While Stoppel is looking forward to retirement, leaving is bittersweet.
“After you work with the same people for so many years, you really become a family. You share the joys, sorrows and ups and down that come with life. I’m looking forward to the next chapter, but am really going to miss my co-workers,” she said. “I’m going to really miss so many people of our town and the things they’ve taught me about what it means to work with the public and also the importance of team work. I’ll still see them around town, but it won’t be the same as the feeling you get when you help someone with a problem or as routine as paying their utility bill.”
Stoppel said her first goal of retirement is to learn how to relax.
“I want to see what it’s like to be able to have a clean house and still have time to read a book. Ha! My husband and I have two of the sweetest grand kids who I’m hoping to be able to see more now that I’ll be flexible with my time. Eventually, I’ll probably work a part-time or “fill-in” job, but not until I’ve had a chance to experience retirement and all of the fun everyone tells me that comes with it.” said Stoppel.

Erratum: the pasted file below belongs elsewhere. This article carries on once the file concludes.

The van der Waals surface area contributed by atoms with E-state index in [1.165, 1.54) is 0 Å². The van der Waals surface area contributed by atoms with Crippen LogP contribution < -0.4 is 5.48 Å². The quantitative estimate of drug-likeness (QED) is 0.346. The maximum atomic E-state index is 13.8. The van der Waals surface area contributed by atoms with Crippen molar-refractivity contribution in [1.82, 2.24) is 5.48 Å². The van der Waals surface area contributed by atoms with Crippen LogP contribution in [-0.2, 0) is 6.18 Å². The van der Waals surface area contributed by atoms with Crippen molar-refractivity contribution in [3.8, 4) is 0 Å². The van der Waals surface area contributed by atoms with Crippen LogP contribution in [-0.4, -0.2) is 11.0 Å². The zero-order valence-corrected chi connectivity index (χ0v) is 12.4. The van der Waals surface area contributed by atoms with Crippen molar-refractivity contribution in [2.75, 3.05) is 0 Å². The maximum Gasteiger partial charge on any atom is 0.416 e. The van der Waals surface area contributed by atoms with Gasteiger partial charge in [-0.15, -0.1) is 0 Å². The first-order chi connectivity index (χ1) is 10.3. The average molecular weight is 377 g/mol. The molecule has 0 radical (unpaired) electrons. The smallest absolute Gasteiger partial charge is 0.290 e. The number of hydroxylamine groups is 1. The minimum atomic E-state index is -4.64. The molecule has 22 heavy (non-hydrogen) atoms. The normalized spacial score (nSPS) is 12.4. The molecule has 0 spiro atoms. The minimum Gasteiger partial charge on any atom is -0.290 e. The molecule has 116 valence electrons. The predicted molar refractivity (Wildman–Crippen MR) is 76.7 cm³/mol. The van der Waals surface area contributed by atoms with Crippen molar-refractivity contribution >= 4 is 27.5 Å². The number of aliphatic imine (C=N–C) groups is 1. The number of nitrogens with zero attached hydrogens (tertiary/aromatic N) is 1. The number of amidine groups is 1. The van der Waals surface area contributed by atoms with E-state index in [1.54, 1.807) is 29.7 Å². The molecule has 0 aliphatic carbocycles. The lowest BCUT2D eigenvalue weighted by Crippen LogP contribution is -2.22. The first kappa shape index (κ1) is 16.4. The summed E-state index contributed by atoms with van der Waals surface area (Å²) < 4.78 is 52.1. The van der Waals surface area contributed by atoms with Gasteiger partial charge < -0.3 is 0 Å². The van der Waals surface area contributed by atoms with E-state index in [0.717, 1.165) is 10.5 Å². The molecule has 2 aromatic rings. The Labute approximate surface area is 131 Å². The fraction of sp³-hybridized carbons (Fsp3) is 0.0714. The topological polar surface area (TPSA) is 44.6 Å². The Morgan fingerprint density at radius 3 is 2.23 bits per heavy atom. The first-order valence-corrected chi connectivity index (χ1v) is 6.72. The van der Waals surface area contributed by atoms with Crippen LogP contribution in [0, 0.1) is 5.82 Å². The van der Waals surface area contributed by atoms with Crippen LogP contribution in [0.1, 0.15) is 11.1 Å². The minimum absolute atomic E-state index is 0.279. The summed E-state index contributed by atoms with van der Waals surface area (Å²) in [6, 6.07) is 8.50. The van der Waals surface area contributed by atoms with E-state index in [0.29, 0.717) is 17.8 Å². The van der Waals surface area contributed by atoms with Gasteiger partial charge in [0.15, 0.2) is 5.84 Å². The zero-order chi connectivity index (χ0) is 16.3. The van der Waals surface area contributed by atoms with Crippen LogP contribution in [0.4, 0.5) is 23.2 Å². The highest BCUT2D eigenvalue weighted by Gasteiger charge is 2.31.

“Glenda has been a joy to work with for the past 9 months. Her dedication of the last 37.5 years has kept the city moving forward. We’re all sad to see her go, but also excited for her next chapter. She’ll have an opportunity to enjoy her family and take time to explore the country. Glenda had definitely earned a good retirement,” said City Administrator Matt Stiles.
City Worker Mike Duerksen also retired last week after 37 years working for the city in various positions.
“When I first got hired I was in the street department and then when I got the chance I moved up to the water department and then the sewer department. I got my state certification after awhile. I left for a few years and then came back and to the water department,” said Duerkson. “I would work in one department and then people would quit so they would move me to another department to help out. I was in charge of electric and sewer at one point. There was a big fire and we had to rebuild. I helped hire people then and most of those guys are still here.”
Duerksen said he has worked in every department except for trash although he has helped out there as well.